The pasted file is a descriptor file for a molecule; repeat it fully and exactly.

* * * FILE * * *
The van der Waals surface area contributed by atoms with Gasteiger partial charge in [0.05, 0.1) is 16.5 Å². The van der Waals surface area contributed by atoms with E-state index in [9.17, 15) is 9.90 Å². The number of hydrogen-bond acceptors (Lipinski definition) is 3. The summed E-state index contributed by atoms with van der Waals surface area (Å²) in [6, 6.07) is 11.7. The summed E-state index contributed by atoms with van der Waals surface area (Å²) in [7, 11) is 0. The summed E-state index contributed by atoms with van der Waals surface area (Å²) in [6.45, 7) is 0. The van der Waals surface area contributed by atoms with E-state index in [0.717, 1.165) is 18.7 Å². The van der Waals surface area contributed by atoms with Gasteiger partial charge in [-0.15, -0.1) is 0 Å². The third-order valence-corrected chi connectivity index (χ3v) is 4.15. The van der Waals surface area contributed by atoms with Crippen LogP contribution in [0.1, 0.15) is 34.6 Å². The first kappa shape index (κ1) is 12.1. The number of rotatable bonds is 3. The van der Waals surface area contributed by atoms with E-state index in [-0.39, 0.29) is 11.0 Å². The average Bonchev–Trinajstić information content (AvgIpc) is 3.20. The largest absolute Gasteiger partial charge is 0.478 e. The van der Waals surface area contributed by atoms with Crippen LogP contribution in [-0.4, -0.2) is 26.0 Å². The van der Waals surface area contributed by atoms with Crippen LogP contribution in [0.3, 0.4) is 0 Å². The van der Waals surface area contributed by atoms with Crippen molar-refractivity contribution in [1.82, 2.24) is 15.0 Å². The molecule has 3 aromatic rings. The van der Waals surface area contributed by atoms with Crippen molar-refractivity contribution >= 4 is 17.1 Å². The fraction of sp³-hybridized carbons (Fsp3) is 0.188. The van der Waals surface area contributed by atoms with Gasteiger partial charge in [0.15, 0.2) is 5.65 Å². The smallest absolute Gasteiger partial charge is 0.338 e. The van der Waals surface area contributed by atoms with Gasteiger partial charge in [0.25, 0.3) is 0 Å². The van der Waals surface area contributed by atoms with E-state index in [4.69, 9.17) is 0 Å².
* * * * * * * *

The van der Waals surface area contributed by atoms with Gasteiger partial charge in [0.05, 0.1) is 16.5 Å². The van der Waals surface area contributed by atoms with E-state index in [9.17, 15) is 9.90 Å². The number of hydrogen-bond acceptors (Lipinski definition) is 3. The summed E-state index contributed by atoms with van der Waals surface area (Å²) in [6, 6.07) is 11.7. The summed E-state index contributed by atoms with van der Waals surface area (Å²) in [7, 11) is 0. The summed E-state index contributed by atoms with van der Waals surface area (Å²) in [6.45, 7) is 0. The van der Waals surface area contributed by atoms with E-state index in [0.717, 1.165) is 18.7 Å². The van der Waals surface area contributed by atoms with Gasteiger partial charge in [-0.15, -0.1) is 0 Å². The third-order valence-corrected chi connectivity index (χ3v) is 4.15. The van der Waals surface area contributed by atoms with Crippen LogP contribution in [0.1, 0.15) is 34.6 Å². The first kappa shape index (κ1) is 12.1. The number of rotatable bonds is 3. The van der Waals surface area contributed by atoms with E-state index in [-0.39, 0.29) is 11.0 Å². The average Bonchev–Trinajstić information content (AvgIpc) is 3.20. The largest absolute Gasteiger partial charge is 0.478 e. The van der Waals surface area contributed by atoms with Crippen LogP contribution in [-0.4, -0.2) is 26.0 Å². The van der Waals surface area contributed by atoms with Crippen LogP contribution in [0.3, 0.4) is 0 Å². The van der Waals surface area contributed by atoms with Crippen molar-refractivity contribution in [1.82, 2.24) is 15.0 Å². The molecule has 3 aromatic rings. The van der Waals surface area contributed by atoms with Crippen molar-refractivity contribution >= 4 is 17.1 Å². The fraction of sp³-hybridized carbons (Fsp3) is 0.188. The van der Waals surface area contributed by atoms with Gasteiger partial charge in [0.15, 0.2) is 5.65 Å². The smallest absolute Gasteiger partial charge is 0.338 e. The van der Waals surface area contributed by atoms with Gasteiger partial charge in [0.25, 0.3) is 0 Å². The van der Waals surface area contributed by atoms with E-state index in [4.69, 9.17) is 0 Å².